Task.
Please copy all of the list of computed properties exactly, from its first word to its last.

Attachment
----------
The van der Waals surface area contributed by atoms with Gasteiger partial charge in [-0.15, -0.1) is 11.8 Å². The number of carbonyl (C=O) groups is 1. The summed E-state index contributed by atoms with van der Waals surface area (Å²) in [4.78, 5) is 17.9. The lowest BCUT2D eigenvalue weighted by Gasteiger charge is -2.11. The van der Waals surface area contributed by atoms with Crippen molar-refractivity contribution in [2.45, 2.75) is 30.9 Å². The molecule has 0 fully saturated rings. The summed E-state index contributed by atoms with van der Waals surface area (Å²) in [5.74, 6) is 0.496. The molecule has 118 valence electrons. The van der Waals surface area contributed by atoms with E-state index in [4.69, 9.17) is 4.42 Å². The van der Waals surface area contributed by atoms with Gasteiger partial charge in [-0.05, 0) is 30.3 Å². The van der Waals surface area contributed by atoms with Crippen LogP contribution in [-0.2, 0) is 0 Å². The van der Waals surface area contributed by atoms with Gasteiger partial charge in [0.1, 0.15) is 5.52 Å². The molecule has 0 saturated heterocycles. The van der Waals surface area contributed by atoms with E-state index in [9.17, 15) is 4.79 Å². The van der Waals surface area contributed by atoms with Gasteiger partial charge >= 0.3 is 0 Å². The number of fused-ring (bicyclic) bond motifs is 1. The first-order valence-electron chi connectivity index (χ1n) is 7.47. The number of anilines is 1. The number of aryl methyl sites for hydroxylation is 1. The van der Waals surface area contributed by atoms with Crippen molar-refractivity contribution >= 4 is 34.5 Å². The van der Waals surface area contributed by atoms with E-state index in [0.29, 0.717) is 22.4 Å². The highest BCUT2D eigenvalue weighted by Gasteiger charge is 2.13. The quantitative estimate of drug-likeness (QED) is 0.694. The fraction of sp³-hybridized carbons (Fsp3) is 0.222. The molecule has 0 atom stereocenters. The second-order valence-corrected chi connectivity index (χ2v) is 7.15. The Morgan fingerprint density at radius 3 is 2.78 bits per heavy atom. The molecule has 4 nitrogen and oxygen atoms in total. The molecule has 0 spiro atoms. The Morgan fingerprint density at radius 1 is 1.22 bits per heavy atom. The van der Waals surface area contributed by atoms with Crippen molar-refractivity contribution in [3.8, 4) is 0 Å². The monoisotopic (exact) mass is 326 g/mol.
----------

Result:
The van der Waals surface area contributed by atoms with Gasteiger partial charge in [-0.15, -0.1) is 11.8 Å². The number of carbonyl (C=O) groups is 1. The summed E-state index contributed by atoms with van der Waals surface area (Å²) in [4.78, 5) is 17.9. The lowest BCUT2D eigenvalue weighted by Gasteiger charge is -2.11. The van der Waals surface area contributed by atoms with Crippen molar-refractivity contribution in [2.45, 2.75) is 30.9 Å². The molecule has 0 fully saturated rings. The summed E-state index contributed by atoms with van der Waals surface area (Å²) in [5.74, 6) is 0.496. The molecule has 118 valence electrons. The van der Waals surface area contributed by atoms with E-state index in [4.69, 9.17) is 4.42 Å². The van der Waals surface area contributed by atoms with Gasteiger partial charge in [-0.05, 0) is 30.3 Å². The van der Waals surface area contributed by atoms with Crippen LogP contribution in [-0.2, 0) is 0 Å². The van der Waals surface area contributed by atoms with Gasteiger partial charge in [0.1, 0.15) is 5.52 Å². The molecule has 0 saturated heterocycles. The van der Waals surface area contributed by atoms with E-state index in [9.17, 15) is 4.79 Å². The van der Waals surface area contributed by atoms with Gasteiger partial charge >= 0.3 is 0 Å². The number of fused-ring (bicyclic) bond motifs is 1. The first-order valence-electron chi connectivity index (χ1n) is 7.47. The number of anilines is 1. The number of aryl methyl sites for hydroxylation is 1. The van der Waals surface area contributed by atoms with Crippen molar-refractivity contribution >= 4 is 34.5 Å². The van der Waals surface area contributed by atoms with E-state index in [0.29, 0.717) is 22.4 Å². The highest BCUT2D eigenvalue weighted by Gasteiger charge is 2.13. The quantitative estimate of drug-likeness (QED) is 0.694. The fraction of sp³-hybridized carbons (Fsp3) is 0.222. The molecule has 0 atom stereocenters. The second-order valence-corrected chi connectivity index (χ2v) is 7.15. The Morgan fingerprint density at radius 3 is 2.78 bits per heavy atom. The molecule has 4 nitrogen and oxygen atoms in total. The molecule has 0 spiro atoms. The Morgan fingerprint density at radius 1 is 1.22 bits per heavy atom. The van der Waals surface area contributed by atoms with Crippen molar-refractivity contribution in [3.8, 4) is 0 Å². The monoisotopic (exact) mass is 326 g/mol.